Finicum family accuses police of cover-up

By Phil Taylor | 02/03/2016 01:12 PM EST

LaVoy Finicum was “executed in cold blood,” and the FBI and Oregon State Police are covering up the truth about his shooting, Finicum’s family said in a statement yesterday.

LaVoy Finicum was "executed in cold blood," and the FBI and Oregon State Police are covering up the truth about his shooting, Finicum’s family said in a statement yesterday.

After viewing the FBI’s aerial footage of the incident and new eyewitness accounts, the family said it believes police began shooting Finicum before he exited his truck and that the 54-year-old quickly moved through the snow to draw gunfire away from his three passengers, who included an 18-year-old woman.

His hands were empty and he never wielded a gun, the family said.


"He was cornered like a helpless animal, with nowhere else to turn, and executed in cold blood," said the statement provided by the family’s attorney, Todd Macfarlane.

While Finicum did lower his hands, that was after he’d been shot multiple times in the back and was a "natural physical reflex," the family said.

The family’s statement follows the arrests last week of 11 individuals connected to the monthlong occupation of the Malheur National Wildlife Refuge in southeast Oregon, including its leaders Ammon and Ryan Bundy. Four militants remain at the refuge surrounded by police.

Finicum was shot Jan. 26 by Oregon State Police during a traffic stop about 20 miles north of Burns where police arrested the Bundys and three others.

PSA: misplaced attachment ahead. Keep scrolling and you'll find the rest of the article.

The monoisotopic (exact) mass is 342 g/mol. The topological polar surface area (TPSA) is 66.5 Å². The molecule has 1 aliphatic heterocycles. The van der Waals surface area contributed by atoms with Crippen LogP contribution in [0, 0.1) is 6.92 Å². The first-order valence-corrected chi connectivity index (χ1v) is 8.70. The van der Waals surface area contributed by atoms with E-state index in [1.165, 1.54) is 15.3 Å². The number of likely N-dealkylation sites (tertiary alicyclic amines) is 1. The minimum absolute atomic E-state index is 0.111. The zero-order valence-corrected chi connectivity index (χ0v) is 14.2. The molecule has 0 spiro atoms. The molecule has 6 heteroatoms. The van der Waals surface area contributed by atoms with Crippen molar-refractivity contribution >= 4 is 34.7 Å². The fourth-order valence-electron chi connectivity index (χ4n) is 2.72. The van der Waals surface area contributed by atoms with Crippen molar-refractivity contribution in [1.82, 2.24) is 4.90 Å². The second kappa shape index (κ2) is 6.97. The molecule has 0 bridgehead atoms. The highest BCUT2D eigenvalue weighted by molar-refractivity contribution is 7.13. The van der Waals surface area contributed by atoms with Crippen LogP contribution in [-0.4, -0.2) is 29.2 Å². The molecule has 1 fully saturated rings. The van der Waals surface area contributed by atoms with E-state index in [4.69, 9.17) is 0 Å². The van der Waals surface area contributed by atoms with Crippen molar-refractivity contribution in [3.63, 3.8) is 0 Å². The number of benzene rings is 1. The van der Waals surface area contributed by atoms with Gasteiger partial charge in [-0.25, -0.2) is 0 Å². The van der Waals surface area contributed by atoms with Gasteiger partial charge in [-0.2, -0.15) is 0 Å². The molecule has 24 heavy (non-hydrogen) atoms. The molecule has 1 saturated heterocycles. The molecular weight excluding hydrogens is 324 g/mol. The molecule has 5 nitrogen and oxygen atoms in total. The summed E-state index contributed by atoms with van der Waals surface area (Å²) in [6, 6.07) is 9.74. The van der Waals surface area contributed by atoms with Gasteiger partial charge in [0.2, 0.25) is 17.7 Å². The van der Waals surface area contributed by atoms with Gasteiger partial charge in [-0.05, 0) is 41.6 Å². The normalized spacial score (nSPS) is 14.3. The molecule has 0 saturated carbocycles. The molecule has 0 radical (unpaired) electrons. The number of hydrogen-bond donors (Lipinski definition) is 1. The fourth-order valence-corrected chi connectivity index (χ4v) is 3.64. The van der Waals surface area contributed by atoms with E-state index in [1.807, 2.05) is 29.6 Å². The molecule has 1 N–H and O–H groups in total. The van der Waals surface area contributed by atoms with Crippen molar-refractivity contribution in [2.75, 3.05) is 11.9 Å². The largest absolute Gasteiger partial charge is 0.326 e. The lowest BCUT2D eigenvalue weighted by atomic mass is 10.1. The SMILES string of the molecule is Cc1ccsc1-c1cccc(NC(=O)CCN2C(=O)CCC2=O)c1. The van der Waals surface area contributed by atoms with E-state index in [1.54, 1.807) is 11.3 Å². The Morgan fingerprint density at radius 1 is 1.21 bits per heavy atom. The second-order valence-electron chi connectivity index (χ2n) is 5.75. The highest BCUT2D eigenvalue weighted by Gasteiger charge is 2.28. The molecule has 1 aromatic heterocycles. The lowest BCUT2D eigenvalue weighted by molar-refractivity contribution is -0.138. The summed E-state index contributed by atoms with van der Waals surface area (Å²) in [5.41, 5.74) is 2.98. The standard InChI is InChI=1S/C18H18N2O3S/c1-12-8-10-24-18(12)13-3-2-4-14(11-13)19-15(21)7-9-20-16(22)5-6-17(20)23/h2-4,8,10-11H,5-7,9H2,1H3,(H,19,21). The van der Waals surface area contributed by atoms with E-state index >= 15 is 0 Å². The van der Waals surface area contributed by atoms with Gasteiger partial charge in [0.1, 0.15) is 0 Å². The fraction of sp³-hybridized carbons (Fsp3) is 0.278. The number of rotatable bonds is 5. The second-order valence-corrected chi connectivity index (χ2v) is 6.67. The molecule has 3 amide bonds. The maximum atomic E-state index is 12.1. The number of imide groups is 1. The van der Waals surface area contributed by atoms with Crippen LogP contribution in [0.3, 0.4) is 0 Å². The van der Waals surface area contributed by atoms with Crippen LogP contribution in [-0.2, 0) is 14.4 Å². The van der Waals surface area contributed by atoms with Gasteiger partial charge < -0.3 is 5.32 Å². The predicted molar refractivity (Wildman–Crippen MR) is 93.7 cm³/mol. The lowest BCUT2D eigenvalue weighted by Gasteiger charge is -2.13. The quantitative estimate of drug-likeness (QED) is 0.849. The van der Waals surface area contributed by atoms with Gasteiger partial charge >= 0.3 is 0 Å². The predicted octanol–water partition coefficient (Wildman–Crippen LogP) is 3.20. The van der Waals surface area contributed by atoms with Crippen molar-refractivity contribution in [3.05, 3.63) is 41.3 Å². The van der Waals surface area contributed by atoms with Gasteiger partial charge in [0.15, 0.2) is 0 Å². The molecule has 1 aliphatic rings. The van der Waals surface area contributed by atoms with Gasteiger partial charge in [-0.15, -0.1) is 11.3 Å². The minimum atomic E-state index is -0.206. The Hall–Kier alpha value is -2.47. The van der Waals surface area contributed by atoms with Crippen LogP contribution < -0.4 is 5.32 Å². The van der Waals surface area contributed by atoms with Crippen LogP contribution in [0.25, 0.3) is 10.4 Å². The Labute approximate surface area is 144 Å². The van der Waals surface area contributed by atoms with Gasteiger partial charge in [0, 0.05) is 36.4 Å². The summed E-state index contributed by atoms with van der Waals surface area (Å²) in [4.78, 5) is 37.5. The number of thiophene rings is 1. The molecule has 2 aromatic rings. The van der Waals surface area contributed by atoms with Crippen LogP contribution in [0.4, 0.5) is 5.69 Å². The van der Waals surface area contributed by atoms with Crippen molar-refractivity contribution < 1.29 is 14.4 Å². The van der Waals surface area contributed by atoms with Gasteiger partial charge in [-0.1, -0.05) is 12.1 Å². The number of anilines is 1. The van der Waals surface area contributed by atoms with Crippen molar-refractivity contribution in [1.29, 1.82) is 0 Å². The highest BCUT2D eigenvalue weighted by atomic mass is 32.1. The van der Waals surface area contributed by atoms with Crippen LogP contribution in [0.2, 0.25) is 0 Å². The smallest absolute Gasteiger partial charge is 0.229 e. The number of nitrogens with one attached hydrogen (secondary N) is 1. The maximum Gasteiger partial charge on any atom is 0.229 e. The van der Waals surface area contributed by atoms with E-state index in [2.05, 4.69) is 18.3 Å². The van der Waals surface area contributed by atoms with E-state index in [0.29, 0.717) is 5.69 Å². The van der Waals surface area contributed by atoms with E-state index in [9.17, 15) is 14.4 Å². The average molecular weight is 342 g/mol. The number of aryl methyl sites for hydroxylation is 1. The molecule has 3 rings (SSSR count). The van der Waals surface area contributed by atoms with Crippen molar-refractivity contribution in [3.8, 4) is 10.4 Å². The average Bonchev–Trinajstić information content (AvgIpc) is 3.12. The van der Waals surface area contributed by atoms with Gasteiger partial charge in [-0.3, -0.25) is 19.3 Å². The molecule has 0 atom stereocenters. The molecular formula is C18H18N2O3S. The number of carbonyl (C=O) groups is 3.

Finicum’s family claimed that the FBI last week deliberately released a "very grainy, edited" video with no audio in an effort to "make the first impression on this issue, and seek to sway public opinion."

"The FBI and Oregon State Police may also be engaging in a cover-up, and seeking to manipulate and mislead the media and the American public about what really happened," the family said.

It asked the FBI to release all of its relevant audio recordings, including an audio track of the incident that the family said was recorded on the phone of one of Finicum’s passengers, Shawna Cox, which has not been released.

The family also asked for any full-length, unedited videos taken by drones, body cameras, dashboard cameras or other devices, along with close-up images of Finicum’s truck.

The family’s allegations follow a statement by Cox last weekend that Finicum had yelled, "Just shoot me, shoot me, shoot me," at police from the car and was shot with his hands up while unarmed and not a threat.